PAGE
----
Anyone who pays attention to rain, and especially snow in the mountains that make up the Kern River watershed, already knows that this year's snowpack is pretty dismal.

But just how bad is it?

The State Department of Water Resources and the Kern River watermaster are forecasting a spring-summer snowmelt in the Kern River watershed that is going to be water-stingy at best. The April through July inflow of snowmelt into Isabella Lake is expected to be just 26 percent of normal during those critical months, according to Watermaster Dana Munn's Isabella Dam & Reservoir Snowmelt Operations Forecast.

Miguel Chavez, hydrographic supervisor for the city of Bakersfield, said the normal April through July inflow into Isabella is 461,410 acre feet. One acre foot of water is roughly enough to fill a football field one foot deep.

"It fluctuates a lot," Chavez said of the snowmelt inflow.

"It was 43 percent of normal last year," he said

So we're seeing two dry years in a row. But 2019 was a whopping 197 percent, nearly twice the average.

The previous year, 2018, didn't quite reach 50 percent, Chavez said. But 2017 was huge, a water-rich 260 percent of normal.

The rest of the state is suffering, too. The water content of California's Sierra Nevada snowpack was measured at 59 percent of the April 1 average, when it historically is at its peak, the state’s chief of snow surveys and water supply forecasting said Thursday.

According to a story from the Associated Press, the result comes amid indicators that California is entering another drought just a few years after a five-year dry spell.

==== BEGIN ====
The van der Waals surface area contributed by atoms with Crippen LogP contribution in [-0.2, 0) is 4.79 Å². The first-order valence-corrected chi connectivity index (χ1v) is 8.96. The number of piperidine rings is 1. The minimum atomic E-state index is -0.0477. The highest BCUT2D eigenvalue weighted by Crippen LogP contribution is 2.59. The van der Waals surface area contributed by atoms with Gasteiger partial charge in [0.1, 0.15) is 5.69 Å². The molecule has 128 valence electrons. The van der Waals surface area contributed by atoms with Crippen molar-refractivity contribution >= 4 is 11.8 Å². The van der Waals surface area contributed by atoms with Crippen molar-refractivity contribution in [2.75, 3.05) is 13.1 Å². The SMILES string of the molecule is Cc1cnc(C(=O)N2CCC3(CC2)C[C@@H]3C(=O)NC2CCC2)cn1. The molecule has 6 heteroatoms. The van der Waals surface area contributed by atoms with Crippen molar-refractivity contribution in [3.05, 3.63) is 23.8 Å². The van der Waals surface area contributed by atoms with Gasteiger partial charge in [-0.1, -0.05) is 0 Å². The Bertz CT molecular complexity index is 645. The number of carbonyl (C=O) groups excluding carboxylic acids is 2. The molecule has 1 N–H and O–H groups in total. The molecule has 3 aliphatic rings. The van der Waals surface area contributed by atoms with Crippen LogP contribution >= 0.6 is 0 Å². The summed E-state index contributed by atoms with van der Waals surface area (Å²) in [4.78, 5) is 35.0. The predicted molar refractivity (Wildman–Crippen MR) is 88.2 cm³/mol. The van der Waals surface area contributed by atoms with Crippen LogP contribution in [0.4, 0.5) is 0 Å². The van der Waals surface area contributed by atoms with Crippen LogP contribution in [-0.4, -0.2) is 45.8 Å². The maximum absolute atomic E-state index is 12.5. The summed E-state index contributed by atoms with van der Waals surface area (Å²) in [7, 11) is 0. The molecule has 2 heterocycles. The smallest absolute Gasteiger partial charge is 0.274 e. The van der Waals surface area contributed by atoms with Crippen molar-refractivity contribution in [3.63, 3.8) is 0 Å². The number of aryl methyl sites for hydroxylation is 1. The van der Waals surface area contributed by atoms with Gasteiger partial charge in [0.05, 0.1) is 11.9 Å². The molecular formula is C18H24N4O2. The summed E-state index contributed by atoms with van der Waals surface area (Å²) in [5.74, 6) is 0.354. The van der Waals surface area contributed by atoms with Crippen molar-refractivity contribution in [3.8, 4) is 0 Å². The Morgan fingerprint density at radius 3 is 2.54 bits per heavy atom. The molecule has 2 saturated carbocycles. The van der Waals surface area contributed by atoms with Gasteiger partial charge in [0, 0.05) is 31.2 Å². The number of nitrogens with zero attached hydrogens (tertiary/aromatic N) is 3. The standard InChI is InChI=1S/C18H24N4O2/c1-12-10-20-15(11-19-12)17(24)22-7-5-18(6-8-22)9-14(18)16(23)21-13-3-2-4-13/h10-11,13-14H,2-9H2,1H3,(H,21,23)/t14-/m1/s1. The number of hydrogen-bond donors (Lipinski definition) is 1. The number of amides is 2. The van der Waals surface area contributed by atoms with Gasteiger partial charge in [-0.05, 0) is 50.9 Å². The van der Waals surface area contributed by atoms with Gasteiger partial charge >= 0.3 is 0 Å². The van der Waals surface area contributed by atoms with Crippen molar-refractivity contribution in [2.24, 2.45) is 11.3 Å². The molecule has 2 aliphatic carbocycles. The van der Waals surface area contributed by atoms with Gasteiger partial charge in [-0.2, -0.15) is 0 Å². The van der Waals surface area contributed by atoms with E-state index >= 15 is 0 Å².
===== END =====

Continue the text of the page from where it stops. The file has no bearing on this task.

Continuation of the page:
Overall, the state has received only about 50 percent of average precipitation in the current water year and its major reservoirs are only about half full, said Sean de Guzman of the Department of Water Resources.

"It's currently tied for the third-driest year on record," de Guzman said during a briefing at Phillips Station in the Sierra Nevada, where manual measurements have been made since 1941. The Sierra-wide measurement is made by sensors at 260 locations.

Thanks to the city of Bakersfield's foresight in years past, the city owns more than one-third of Kern River water rights, which delivers some of the southern valley's most pristine sources of water, Chavez said.

According to estimates, the volume at Isabella is hovering around 94,000 acre feet and is projected to rise approximately to about 110,000 acre feet by late May, then slowly subside. By Sept. 1, Isabella will hold about 74,000 acre feet of water, maybe less.

For comparison, Isabella Lake at its current restricted pool can hold a maximum 360,000 acre feet. Of course, water storage and planning will get easier once the Isabella Dam repair project is complete (possibly by next year), giving Munn and the Army Corps of Engineers much more flexibility to store more water in the lake in big water years.

Storing water underground is one strategy to keep from going dry, and wise water use with little waste is a must in wet and dry years.

"Our goal," Chavez said, "is to maintain a reliable supply of drinking water to the residents of Bakersfield."

Do you want ice with that?